Carbon or glass fibers, like nanoparticles, may be dangerous and useless on their own, but when it is typically mixed with something or encased in a supporting medium or matrix such as epoxy in a tennis racket, surf board or golf club shaft, they are relatively harmless. The point is not that the B2 Bomber (Stealth) or F16 fighter jets are harmless to society even though their composite structures are relatively harmless environmentally. The point is that nanoparticles confined either physically or chemically in another medium are as harmful to the environment as the current commercially available composite products in the market.

Do any of these activists own graphite fiber tennis rackets or golf club with graphite fiber shafts or automobiles with fiberglass bodies? Even natural degradation over many years of even just the old wooden (wood is one of nature’s composites) tennis rackets may release fine particles into the environment but by then the tennis racket would probably have been disposed of for diminishing performance. I hope no one decides to chew on their tennis rackets to try and deliberately release carbon fiber particles into the air. They might break their teeth doing it.

I may seem to be harping on composites but I only do so to use it as an example as it is one of my areas of research expertise as a PhD graduate student. The nascent nanotechnology concerns are not that different from what should have been concerns for now commonly accepted composite technologies that were revolutionary at the time.

Why do activist groups fan the fires of our fears? Perhaps their existence hinges on our having fear? In other words, without the fear, they would be out of a job. Without the fear, they would have no influence and no one would interview them for the public media about what is going to kill us next.

Are there ulterior motives for these groups not coming to a conference whose public intentions are to help alleviate and address the fears these groups trumpet about nanotechnology? How can one pass judgment on a group and its work that hasn’t even really started working yet and without observing and participating and trying it first?

Are the dangers or nanotechnology (or any new technology for that matter) real but exaggerated? Are these the same mindsets that told me years ago that milk was bad for me too? Again I concede that anything in large enough quantities can be toxic.

Perhaps these environmental groups are not coming to the conference out of fear of actually being proved wrong? What type of politics and games are going on in trying to improve the human condition?

So where is the incentive to actually address those fears? Does it seem that there is more to gain by these environmental groups to increase fear by stalling sincere efforts by big business and government to help alleviate these fears?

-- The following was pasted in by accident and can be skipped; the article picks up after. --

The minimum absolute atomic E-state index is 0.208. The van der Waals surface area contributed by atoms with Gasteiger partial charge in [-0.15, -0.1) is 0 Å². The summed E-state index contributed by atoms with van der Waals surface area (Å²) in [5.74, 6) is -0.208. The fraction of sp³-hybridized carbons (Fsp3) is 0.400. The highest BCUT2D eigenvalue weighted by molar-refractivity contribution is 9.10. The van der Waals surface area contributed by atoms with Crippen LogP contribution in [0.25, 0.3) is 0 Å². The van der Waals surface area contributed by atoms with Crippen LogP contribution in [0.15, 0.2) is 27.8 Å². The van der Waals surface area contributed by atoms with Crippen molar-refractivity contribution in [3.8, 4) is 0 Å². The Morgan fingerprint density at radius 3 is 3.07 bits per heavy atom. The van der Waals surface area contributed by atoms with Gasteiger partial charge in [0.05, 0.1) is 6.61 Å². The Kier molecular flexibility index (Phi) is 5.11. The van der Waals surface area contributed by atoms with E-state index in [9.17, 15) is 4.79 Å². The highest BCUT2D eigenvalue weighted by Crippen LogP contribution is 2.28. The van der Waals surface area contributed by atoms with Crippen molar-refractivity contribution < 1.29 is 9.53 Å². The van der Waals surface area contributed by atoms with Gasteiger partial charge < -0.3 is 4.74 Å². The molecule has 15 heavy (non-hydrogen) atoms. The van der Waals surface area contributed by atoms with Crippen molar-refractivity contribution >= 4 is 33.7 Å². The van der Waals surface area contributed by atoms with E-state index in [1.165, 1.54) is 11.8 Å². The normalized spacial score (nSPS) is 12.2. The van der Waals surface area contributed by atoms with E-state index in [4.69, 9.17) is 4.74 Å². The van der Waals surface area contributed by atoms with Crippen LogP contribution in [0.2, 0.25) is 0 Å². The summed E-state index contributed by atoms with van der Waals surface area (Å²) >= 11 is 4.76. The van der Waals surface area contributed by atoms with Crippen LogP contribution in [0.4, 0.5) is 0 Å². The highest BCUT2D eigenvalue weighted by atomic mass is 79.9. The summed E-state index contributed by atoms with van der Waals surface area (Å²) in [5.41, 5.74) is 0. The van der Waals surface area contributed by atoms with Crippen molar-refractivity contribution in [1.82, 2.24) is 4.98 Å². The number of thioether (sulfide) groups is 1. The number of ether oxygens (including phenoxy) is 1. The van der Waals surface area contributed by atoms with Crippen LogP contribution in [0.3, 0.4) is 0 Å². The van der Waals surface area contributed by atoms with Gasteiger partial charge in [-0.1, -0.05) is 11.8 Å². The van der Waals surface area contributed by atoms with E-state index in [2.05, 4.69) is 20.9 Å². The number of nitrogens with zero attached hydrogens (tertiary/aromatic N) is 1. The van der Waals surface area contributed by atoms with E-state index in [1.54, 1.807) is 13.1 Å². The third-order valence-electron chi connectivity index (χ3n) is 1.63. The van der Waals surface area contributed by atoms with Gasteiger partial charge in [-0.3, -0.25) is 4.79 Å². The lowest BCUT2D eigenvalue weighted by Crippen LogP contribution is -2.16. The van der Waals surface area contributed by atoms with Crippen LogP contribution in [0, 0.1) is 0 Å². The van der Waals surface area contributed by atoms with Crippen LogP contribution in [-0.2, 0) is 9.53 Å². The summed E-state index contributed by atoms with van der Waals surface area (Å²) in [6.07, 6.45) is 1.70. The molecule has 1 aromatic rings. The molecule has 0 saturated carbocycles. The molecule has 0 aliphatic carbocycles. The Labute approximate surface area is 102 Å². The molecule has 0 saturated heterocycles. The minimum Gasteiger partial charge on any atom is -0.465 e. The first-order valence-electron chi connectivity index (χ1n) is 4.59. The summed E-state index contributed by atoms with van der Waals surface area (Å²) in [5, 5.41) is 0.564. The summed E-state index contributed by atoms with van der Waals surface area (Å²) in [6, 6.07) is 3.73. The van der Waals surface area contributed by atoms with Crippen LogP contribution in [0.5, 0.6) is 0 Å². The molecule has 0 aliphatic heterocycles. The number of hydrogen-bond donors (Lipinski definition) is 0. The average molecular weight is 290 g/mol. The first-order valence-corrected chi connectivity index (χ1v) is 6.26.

Mooney and others expressed more confidence in an effort being organized by the Dillon, Colorado-based Meridian Institute that is funded by the Rockefeller Foundation and Canadian Public corporation called “The Global Dialogue on Nanotechnology and the Poor”. “The Global Dialogue on Nanotechnology and the Poor” will focus on environmental and health concerns but especially on nanotech’s potential to help developing countries, such as by cleaning up water and making cheap electricity.

First of all, the Rockefeller Foundation is a nonprofit organization but the Rockefellers made their money as industrialists. It is industry’s wealth that also fuels changes in society. Second of all, too many separate efforts cause factions. Factions, each operating on their own furthering their own cause, result in politics because their objectives are skewed to one-side. Is there a reason “The Global Dialogue on Nanotechnology and the Poor” cannot also be invited to pool their efforts and funding resources with the International Council on Nanotechnology so we can have a balanced cooperative effort?

Granted there are a lot of people trying to make money hyping the benefits of nanotechnology. However, power, influence and celebrity are also benefits of hype. Social and environmental activist groups do not have entirely altruistic motivations. No one here on earth is all good and human nature is that people do not do things that do not somehow benefit themselves. Hype goes both ways. There should be a healthier balance of optimism and sceptism about the benefits and problems with nanotechnology…as there should be with everything.

Solving problems of the world require cooperation from both sides. Without cooperation, the effort will fail. In other words, if one side decides not to come to the negotiation table, there is no hope. If one side invites the other to the table to negotiate and the other side refuses, then which party is not cooperating?

The other point being that we all live in the same world and we on a basic level need and want the same things. Our goals and objectives are not that different nor unfamiliar even though the means by which we all wish to attain them are very different, as they should be because we are all different. There is always more than one way to skin a cat. As long as the cat gets skinned, the many different ways to skin the cat can be accommodated by working together. Not everyone has the ability to skin the proverbial cat the same way so there can be no best way, but just a best way for each group or individual that can be a combination and/or overlap of others’ approaches. In the end, the cat just has to be skinned.

Perhaps next time I should use a carving a turkey analogy instead of a skinning the cat one as many might be offended by the imagery but it probably would not have the same impact.

In the end, we all want nanotechnology breakthroughs to help us, not harm us.

 


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Dr. Pearl Chin
PhD, MBA